Ah, the detritus of Thanksgiving – the carcasses, the mess, the clash of traditions – and that’s just the guest dynamics! Then there are the food leftovers.
To some, the leftovers look just as good as the meal. I’m not one of those people. Not that I mind leftovers for a couple of meals, but then I like to make something different from them. Sometimes this leads to new discoveries, like deep-fried stuffing (it sounds like something Paula Deen would make, except I didn’t add any butter). And we’ve given you some ideas for using leftover turkey to create new dishes before: Shepherd’s Pie, Turkey Tetrazzini, Hot Brown Sandwiches, and others. But this week we’ve got a new French-inspired idea.
Why French food for American leftovers? Well, aside from the fact that we sell French wine, French cuisine recently received a singular distinction worldwide. The United Nations’ Educational, Scientific and Cultural Organization (UNESCO) has declared French food part of the world’s “intangible cultural heritage,” citing the French meal as “a customary social practice designed to celebrate the most important moments in the lives of individuals and groups.”
UNESCO also cited Mexican cuisine, and the organization only recently decided to include gastronomy. Officials examined 47 nominations from 29 countries in that category. UNESCO indicated that the citation wasn’t for three-star restaurant meals, but for good old home cooking, the traditional Sunday dinner with the family. Of course, that being French home cooking, you’re still talking about a succession of dishes, from aperitifs through appetizers, main course, fruit and cheese, and dessert, each paired with wine.
Many cultures, including our own, have traditions of multi-course family meals that are equally good. So why would French meals be singled out? I’ve been lucky enough to be invited to a few of these French family meals, and there really is a certain “je ne sais quoi” to the events. I’ve talked about the mix of local wine and food in Southern France before, but there really is something to the synergy of food that developed with wine and the multiplicity of flavors that you get in these meals. I guess that’s what UNESCO is trying to honor and preserve in an age when even the French are getting quick take-out for lunch to eat at their desks.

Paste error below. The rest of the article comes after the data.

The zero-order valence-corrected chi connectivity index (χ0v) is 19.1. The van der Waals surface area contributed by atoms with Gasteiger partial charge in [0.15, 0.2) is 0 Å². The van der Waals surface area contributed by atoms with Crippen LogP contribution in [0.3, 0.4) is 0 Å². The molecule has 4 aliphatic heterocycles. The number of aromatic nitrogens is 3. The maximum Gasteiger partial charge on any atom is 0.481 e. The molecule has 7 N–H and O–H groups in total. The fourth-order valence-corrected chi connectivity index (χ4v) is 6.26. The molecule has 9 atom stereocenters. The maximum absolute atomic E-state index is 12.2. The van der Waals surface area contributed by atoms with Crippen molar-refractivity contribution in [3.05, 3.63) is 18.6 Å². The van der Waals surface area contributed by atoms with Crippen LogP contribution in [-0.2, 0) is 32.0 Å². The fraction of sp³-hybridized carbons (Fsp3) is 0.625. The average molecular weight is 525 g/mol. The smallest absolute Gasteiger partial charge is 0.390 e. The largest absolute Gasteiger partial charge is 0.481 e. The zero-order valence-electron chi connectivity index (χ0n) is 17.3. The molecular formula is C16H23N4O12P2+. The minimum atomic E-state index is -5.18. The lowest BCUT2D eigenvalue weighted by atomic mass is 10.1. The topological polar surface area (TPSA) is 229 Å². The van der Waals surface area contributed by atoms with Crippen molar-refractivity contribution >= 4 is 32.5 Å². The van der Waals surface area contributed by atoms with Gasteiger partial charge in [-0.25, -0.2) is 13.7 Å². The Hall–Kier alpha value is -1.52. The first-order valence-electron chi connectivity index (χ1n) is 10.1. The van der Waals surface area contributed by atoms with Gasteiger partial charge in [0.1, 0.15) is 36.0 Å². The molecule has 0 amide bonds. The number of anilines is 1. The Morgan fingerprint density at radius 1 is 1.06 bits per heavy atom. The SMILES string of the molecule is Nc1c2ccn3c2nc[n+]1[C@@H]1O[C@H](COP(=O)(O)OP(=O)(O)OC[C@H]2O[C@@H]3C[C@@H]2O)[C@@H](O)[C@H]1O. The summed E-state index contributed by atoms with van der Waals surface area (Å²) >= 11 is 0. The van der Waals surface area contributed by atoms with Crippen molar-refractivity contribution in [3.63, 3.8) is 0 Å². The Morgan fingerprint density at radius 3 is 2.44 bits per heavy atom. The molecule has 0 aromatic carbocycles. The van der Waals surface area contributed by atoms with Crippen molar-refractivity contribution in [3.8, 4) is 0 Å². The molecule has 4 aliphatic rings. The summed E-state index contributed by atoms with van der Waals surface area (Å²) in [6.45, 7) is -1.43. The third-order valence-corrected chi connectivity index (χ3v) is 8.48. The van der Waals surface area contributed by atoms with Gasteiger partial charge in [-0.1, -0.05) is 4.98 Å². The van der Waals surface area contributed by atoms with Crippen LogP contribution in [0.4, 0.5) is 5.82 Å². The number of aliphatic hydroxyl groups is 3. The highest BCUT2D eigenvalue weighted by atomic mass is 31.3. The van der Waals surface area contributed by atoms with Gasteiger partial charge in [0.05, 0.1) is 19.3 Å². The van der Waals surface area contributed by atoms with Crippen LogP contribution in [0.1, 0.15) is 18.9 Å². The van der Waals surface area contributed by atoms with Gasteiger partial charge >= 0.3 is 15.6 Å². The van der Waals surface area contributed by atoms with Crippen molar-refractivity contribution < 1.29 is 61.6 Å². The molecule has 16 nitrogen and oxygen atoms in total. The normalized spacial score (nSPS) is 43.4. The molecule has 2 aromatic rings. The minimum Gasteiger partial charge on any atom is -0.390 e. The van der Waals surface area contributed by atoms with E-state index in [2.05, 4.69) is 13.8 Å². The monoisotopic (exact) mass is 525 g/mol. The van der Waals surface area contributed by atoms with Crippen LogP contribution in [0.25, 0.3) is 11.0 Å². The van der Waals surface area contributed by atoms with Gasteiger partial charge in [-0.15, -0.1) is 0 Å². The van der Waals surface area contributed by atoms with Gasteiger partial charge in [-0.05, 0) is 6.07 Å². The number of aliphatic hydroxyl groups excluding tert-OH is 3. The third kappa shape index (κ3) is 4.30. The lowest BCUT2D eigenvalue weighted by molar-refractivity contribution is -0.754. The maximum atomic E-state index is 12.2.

I don’t think it’s a stretch to consider that the American Thanksgiving meal might someday also qualify for this kind of distinction. So why not combine our cultural heritage with theirs? And find a way to use some of that leftover turkey, too.
I got the idea for this recipe from watching Julia Child and Jacques Pépin on television. The two of them were making soufflés and Jacques poured a cheese soufflé mixture on top of scallops in a gratin dish and baked it into a lovely concoction. I thought it would be great with leftover turkey. And, to make it yet a little more elegant, I threw some buttered baguette slices in the bottom of the dish, which kept the turkey from the direct heat on the bottom of the dish as well (particularly important if you’re using slices of breast meat, which tend to dry out). It also makes everything easier to serve.
People hear the word “soufflé” and think that it’s complicated to make. We’ve all heard the dire warnings about carefully folding in the beaten egg whites, and not making loud noises, jumping up and down, or opening the oven door while the soufflé is baking. The truth is that the egg whites don’t have to be completely incorporated. And as long as you keep the oven door closed for most of the baking time, you’ll be fine. I’ve never had a soufflé fall in the oven because of loud noises or jumping up and down, but feel free to try either one – I suspect they’re both made-up excuses from people who were talking on the phone while the souffle was baking and didn’t hear the timer go off — and then tried to cover it up.